These are note cards at 4-1/4″ x 5-1/2″ and are printed on matte-coated stock. The message inside is “YOU ARE MY HEART CAT” in a really fun font. Each card comes with Autumn Red 70 lb. text weight acid-free envelopes which are inkjet/laser compatible. They are packed in a clear-top vinyl greeting card box.
They are available as a set of 12 in my shop on Etsy.
This photo was originally an unfocused mistake but I liked it better than the focused version, and so did many readers of The Creative Cat!
These greeting cards are 5″ x 7″ and are printed on 14 pt. matte-coated stock. The message inside is a simple “HAPPY VALENTINE’S DAY”. Each card comes with Autumn Red 70 lb. text weight acid-free envelopes which are inkjet/laser compatible. They are packed in a clear-top vinyl greeting card box. I sell them as a set of six in my shop on Etsy.
I originated this design as a Halloween card using autumn shades in autumn 2011, but with a little color change it suits Valentine’s Day! It features my photograph of the Harvest Moon and the silhouettes of two of my five black cats.
These greeting cards are 5″ x 7″ and are printed on 14 pt. matte-coated stock.
This card is blank inside, ready for your message.
Each card comes with Autumn Red 70 lb. text weight acid-free envelopes which are inkjet/laser compatible. They are packed in a clear-top vinyl greeting card box.
They are all on Etsy
In addition to the four cards featured here you’ll find other designs on Etsy. Read about them on Portraits of Animals Marketplace.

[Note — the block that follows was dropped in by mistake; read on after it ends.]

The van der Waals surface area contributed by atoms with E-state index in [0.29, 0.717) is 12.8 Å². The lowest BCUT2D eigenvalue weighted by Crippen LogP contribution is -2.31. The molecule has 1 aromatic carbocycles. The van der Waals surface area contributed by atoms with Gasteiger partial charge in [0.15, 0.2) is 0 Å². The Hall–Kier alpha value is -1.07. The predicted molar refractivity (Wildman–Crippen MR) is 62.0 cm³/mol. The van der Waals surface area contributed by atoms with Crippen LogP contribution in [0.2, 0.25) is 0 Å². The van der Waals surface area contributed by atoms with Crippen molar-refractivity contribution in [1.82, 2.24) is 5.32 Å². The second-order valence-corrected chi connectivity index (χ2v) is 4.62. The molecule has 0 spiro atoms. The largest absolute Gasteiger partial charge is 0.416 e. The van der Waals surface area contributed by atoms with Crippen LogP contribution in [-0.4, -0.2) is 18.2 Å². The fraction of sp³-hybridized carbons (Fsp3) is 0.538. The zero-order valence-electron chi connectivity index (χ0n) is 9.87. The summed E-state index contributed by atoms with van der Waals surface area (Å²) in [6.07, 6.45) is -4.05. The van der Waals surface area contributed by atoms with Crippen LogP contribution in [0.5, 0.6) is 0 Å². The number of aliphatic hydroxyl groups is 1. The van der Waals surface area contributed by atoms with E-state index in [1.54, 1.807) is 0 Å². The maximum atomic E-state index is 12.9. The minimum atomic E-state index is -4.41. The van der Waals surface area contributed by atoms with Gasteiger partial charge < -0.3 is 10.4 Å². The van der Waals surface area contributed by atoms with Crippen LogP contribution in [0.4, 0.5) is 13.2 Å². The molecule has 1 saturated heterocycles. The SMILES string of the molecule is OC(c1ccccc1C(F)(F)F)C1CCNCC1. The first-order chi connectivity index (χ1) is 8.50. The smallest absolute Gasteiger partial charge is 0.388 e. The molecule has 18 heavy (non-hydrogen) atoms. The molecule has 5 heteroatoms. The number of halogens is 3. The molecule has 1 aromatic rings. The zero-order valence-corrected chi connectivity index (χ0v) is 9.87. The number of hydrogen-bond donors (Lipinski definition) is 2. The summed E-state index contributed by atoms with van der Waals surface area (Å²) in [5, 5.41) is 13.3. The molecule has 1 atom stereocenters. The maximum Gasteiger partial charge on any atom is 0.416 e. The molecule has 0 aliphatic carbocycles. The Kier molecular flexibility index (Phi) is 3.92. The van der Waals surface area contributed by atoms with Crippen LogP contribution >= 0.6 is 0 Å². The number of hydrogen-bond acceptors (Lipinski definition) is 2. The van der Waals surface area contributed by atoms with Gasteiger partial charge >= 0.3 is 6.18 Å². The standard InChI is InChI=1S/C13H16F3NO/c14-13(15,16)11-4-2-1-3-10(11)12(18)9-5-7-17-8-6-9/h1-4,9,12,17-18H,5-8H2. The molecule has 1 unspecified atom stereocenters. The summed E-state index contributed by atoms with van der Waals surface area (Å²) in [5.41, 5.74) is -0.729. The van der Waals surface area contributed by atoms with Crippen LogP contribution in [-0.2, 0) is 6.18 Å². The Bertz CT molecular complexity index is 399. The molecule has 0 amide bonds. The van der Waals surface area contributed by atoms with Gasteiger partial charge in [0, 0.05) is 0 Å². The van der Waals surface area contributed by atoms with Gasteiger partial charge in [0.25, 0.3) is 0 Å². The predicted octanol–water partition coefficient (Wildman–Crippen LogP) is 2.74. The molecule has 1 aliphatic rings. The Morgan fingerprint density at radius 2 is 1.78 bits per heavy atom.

And a special issue of a block print matted and framed for Valentine’s Day:
All images and text used in this article are copyrighted to Bernadette E. Kazmarski unless otherwise noted and may not be used without my written permission. Please ask if you are interested in purchasing one as a print, or to use in a print or internet publication.
I’ve had several requests about my tortie girls t-shirts lately, so I thought I’d add the ones I have back to my Etsy site. While I am low on sizes I had put them all aside until I could print more and have all sizes available. But considering I print these in oil-based ink and clean up with turpentine I usually wait until I can have the windows open or I can print outdoors, which is March at the earliest. So for now, they are either very large or very small.
To see more daily photos go to “Daily Images” in the menu and choose “All Photos” or any other category.
All images used on this site are copyrighted to Bernadette E. Kazmarski unless otherwise noted and may not be used without my written permission. Please ask if you are interested in purchasing one as a print, or to use in a print or internet publication.
I pledge to support senior adoption programs at shelters by making a donation from the sale of every full-size or half-size gicleé print of “Peaches and Peonies.”
I’ve told many stories about Peaches on this site so you know her story of losing her person and entering my life when she was fifteen as a foster, and that we shared a very fulfilling five years before she passed though others were afraid to adopt her for fear she’d die soon. That was not in Peaches’ plan, and not in the plan for most older pets who need homes!
For Adopt a Senior Pet Month I’m featuring this donation offer involving prints of the portrait I painted of her. She’d like the idea that she’s still helping people adopt senior pets and helping shelters help senior pets, and I like the idea that I help to spread her memory through my artwork.